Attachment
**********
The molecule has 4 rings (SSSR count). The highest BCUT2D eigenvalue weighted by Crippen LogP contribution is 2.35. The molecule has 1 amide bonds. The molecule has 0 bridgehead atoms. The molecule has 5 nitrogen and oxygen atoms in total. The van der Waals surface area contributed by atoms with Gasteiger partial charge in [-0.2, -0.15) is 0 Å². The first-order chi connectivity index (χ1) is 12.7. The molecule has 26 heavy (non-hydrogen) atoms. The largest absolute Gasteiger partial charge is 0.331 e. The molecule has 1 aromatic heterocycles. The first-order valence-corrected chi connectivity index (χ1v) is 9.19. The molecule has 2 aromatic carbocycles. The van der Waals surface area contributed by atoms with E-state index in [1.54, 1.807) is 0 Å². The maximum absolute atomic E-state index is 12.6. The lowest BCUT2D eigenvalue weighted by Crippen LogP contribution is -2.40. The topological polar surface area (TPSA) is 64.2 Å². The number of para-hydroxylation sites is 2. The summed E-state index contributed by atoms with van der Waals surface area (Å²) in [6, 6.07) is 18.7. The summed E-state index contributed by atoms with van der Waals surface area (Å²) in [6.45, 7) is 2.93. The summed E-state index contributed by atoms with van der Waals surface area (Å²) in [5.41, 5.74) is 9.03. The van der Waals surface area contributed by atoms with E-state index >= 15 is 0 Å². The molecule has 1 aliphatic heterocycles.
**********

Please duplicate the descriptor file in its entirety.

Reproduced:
The molecule has 4 rings (SSSR count). The highest BCUT2D eigenvalue weighted by Crippen LogP contribution is 2.35. The molecule has 1 amide bonds. The molecule has 0 bridgehead atoms. The molecule has 5 nitrogen and oxygen atoms in total. The van der Waals surface area contributed by atoms with Gasteiger partial charge in [-0.2, -0.15) is 0 Å². The first-order chi connectivity index (χ1) is 12.7. The molecule has 26 heavy (non-hydrogen) atoms. The largest absolute Gasteiger partial charge is 0.331 e. The molecule has 1 aromatic heterocycles. The first-order valence-corrected chi connectivity index (χ1v) is 9.19. The molecule has 2 aromatic carbocycles. The van der Waals surface area contributed by atoms with E-state index in [1.54, 1.807) is 0 Å². The maximum absolute atomic E-state index is 12.6. The lowest BCUT2D eigenvalue weighted by Crippen LogP contribution is -2.40. The topological polar surface area (TPSA) is 64.2 Å². The number of para-hydroxylation sites is 2. The summed E-state index contributed by atoms with van der Waals surface area (Å²) in [6, 6.07) is 18.7. The summed E-state index contributed by atoms with van der Waals surface area (Å²) in [6.45, 7) is 2.93. The summed E-state index contributed by atoms with van der Waals surface area (Å²) in [5.41, 5.74) is 9.03. The van der Waals surface area contributed by atoms with E-state index >= 15 is 0 Å². The molecule has 1 aliphatic heterocycles.